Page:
The Weirdest Pouch Like Cloud Formation - Mammatus Clouds

Mammatus Clouds, also known as mammatocumulus, are sagging pouch like cloud formation often associated with strong storms and tornados. the clouds are usually dark and semi-transparent, creating an ominous atmosphere. These clouds are usually seen after the worst of a thunderstorm has passed and indicates weakening of the storm associated with them. Individual mammatocumulus can be 1 - 3 km in diameter and together often can cover over 100s of kilometers of sky.

Mammatus Clouds over Saskatchewan on June 26, 2012

Mammatus clouds over Squaw Valley Ski Resort, Olympic Valley, California on Feb 20, 2011

Mammatus clouds over Milan, Italy, on July 2005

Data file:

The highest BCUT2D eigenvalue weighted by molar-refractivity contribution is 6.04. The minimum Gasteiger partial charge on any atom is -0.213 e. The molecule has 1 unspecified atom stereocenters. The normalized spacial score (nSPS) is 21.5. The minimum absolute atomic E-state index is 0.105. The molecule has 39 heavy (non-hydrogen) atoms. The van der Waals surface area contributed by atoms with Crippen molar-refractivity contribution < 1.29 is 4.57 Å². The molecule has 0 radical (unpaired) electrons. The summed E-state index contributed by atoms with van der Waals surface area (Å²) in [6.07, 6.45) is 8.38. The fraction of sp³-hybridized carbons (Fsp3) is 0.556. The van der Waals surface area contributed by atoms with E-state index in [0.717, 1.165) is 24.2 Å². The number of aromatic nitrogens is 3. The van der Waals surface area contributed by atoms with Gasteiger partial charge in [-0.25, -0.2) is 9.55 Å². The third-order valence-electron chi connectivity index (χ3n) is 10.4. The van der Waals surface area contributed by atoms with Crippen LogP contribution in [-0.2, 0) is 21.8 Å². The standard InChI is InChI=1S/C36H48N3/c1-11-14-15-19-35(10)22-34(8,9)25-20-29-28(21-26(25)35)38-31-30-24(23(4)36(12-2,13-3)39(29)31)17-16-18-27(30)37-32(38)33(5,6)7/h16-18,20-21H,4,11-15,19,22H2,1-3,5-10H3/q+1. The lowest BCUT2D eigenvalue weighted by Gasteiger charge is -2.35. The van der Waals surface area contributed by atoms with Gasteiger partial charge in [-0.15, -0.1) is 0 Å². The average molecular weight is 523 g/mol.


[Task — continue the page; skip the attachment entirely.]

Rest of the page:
Mammatus Clouds over Mexico on June 7, 2004 

Mammatus clouds over Nebraska in 2004

During a thunderstrom there is a strong updraft which draws moist warm air up from below. At a specific temperture water molecules condense into water droplets, becoming part of the thunderstorm cloud (anvil cloud). Because of the updraft, the water still rises until it gets to the altitude of 57,000 feet. At this altitude, the water freezes into ice crystals and spreads out horizontally. The ice crystals, grouped together, begin to sink because they have a higher density than the air. When the sinking ice crystals reach the bottom of the thunderstorm cloud, They continue to sink a little farther, creating the mammatus pouch.
The Weirdest Pouch Like Cloud Formation - Mammatus Clouds The Weirdest Pouch Like Cloud Formation - Mammatus Clouds Reviewed by Vasanth on May 06, 2014 Rating: 5